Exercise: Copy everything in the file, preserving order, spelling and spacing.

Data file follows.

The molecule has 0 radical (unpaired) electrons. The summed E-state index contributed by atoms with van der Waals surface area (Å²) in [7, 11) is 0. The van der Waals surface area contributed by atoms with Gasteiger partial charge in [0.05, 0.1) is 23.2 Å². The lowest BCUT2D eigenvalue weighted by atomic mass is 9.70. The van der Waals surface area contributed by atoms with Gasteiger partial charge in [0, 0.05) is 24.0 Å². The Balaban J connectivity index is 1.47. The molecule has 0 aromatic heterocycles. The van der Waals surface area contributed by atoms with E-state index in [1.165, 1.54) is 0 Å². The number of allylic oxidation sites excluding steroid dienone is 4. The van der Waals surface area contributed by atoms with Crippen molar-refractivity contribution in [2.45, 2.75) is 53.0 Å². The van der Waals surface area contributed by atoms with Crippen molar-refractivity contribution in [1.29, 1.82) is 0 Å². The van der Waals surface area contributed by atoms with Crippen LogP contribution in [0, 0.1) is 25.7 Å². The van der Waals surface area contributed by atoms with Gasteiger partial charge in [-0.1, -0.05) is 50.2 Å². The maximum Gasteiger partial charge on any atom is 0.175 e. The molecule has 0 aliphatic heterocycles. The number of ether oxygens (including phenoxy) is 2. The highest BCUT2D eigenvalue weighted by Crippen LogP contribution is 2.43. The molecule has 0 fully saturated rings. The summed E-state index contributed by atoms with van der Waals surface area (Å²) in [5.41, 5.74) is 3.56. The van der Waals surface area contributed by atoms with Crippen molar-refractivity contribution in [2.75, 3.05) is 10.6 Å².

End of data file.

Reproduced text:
The molecule has 0 radical (unpaired) electrons. The summed E-state index contributed by atoms with van der Waals surface area (Å²) in [7, 11) is 0. The van der Waals surface area contributed by atoms with Gasteiger partial charge in [0.05, 0.1) is 23.2 Å². The lowest BCUT2D eigenvalue weighted by atomic mass is 9.70. The van der Waals surface area contributed by atoms with Gasteiger partial charge in [0, 0.05) is 24.0 Å². The Balaban J connectivity index is 1.47. The molecule has 0 aromatic heterocycles. The van der Waals surface area contributed by atoms with E-state index in [1.165, 1.54) is 0 Å². The number of allylic oxidation sites excluding steroid dienone is 4. The van der Waals surface area contributed by atoms with Crippen molar-refractivity contribution in [2.45, 2.75) is 53.0 Å². The van der Waals surface area contributed by atoms with Crippen molar-refractivity contribution in [1.29, 1.82) is 0 Å². The van der Waals surface area contributed by atoms with Crippen LogP contribution in [0, 0.1) is 25.7 Å². The van der Waals surface area contributed by atoms with Gasteiger partial charge in [-0.1, -0.05) is 50.2 Å². The maximum Gasteiger partial charge on any atom is 0.175 e. The molecule has 0 aliphatic heterocycles. The number of ether oxygens (including phenoxy) is 2. The highest BCUT2D eigenvalue weighted by Crippen LogP contribution is 2.43. The molecule has 0 fully saturated rings. The summed E-state index contributed by atoms with van der Waals surface area (Å²) in [5.41, 5.74) is 3.56. The van der Waals surface area contributed by atoms with Crippen molar-refractivity contribution in [2.75, 3.05) is 10.6 Å².